A major depressive disorder treatment made by Pfizer significantly reduced the number and severity of moderate-to-severe hot flashes in postmenopausal women, compared with placebo, according to a new study.
Sales of cosmetics and toiletries in the United States increased 2.4% to $36.5 billion in 2010 — which is above pre-recession levels — thanks to technological advances, promotional activity and rising consumer confidence, according to worldwide consulting and research firm Kline.
Things get done at Annual Meeting. That was the key message National Association of Chain Drug Stores chairman Larry Merlo had for members attending Sunday morning’s business session. That’s because the right people come to Annual — people that have the authority necessary not only to make a commitment but also, and more importantly, the authority to deliver on that commitment.
According to a study by the Centers for Disease Control and Prevention released Wednesday, young people with diabetes face substantially higher medical costs than children and teens without the disease. The study found annual medical expenses for youth with diabetes were $9,061, compared with $1,468 for youth without the disease.
When the pharmacist talks, people listen. The real gem to come out of this survey is where that pharmacist is standing when delivering that over-the-counter recommendation. (Here’s a hint: It ain’t behind the pharmacy counter.)
With more than two-thirds of Americans either overweight or obese, weight management undoubtedly is a critical health issue facing the nation. And the news that RediClinic now is offering a weight-management program speaks to a larger trend with the convenient care industry: expanding service offerings beyond acute care, which includes, for some operators, tools to tackle obesity.
The emergence of the reports by Kalorama Information and Rasmussen Reports are important because they underscore the important role that retail-based healthcare clinics — and the nurse practitioners who work within them — increasingly play in the nation's healthcare system.
The number of unintentional deaths from overdosing on prescription opioid painkillers in 2007 was greater than those from heroin and cocaine combined, according to a new study by medical researchers at the University of North Carolina, Duke University and the Centers for Disease Control and Prevention, who in particular called such deaths among teenagers and adults a national epidemic.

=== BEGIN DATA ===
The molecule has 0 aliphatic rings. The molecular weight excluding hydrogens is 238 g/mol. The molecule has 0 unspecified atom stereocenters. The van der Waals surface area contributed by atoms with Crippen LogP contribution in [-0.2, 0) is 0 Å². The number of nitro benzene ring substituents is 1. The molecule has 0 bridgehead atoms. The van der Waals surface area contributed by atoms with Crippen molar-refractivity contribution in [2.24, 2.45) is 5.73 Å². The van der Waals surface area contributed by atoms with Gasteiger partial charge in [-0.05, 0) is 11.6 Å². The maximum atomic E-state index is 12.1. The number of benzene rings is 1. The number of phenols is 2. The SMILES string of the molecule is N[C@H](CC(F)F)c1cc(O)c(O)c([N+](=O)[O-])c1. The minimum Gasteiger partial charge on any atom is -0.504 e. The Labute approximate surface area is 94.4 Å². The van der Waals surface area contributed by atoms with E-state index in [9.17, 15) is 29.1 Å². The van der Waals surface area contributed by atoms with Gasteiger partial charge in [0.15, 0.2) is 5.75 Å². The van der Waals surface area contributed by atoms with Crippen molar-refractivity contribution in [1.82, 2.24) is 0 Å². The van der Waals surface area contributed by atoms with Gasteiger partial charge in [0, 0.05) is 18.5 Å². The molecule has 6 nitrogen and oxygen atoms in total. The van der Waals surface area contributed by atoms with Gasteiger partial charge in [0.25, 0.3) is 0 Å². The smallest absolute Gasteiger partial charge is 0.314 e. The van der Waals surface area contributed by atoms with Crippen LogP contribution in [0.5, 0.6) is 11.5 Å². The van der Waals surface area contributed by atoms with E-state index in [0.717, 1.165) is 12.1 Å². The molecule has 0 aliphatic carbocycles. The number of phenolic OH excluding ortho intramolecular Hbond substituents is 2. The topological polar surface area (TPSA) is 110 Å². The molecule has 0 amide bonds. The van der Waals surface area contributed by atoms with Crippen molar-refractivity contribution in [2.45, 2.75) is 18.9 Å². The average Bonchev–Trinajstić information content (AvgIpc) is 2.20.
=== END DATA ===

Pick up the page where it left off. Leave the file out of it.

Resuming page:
Diabetes patients who adhere to their medication therapies have a significantly lower risk of hospitalization, according to a new study scheduled for presentation this week at the Academy of Managed Care Pharmacy’s 23rd annual meeting and showcase in Minneapolis.
Many U.S. voters are in favor of expanding the use of nurse practitioners for routine medical care, and most believe that the quality of health care would improve if routine care was handled by nurse practitioners and doctors were able to focus more on challenging healthcare issues, according to the findings of a recent survey.
Distributors of specialty drugs save the healthcare industry an estimated $3.5 billion per year by using extensive measures to ensure safe delivery, according to a new report by the Center for Healthcare Supply Chain Research, the research foundation of the Healthcare Distribution Management Association.
The American Pharmacists Association on Monday released its 2010 Pharmacy Today over-the-counter product survey and found that 92% of pharmacists walk a patient to the OTC section to assist with a product selection, noting that the average patient consult takes only three minutes of the patient's time.
By 2020 or sooner, the entire nation could have laws banning smoking in all indoor areas of private sector worksites, restaurants and bars, a study by the Centers for Disease Control and Prevention released Thursday has found.
Two associations representing dietary supplement companies criticized a British Medical Journal meta-analysis published April 20 that concluded calcium and vitamin D supplementation may increase risk of heart attack and stroke.
Calcium causes heart attacks! Vitamin E kills! Vitamin D makes your eyeballs explode! OK, the last headline was just made up, but these are the kind of B-movie headlines many of these inaccurate meta-analyses generate, especially across the dietary supplement industry.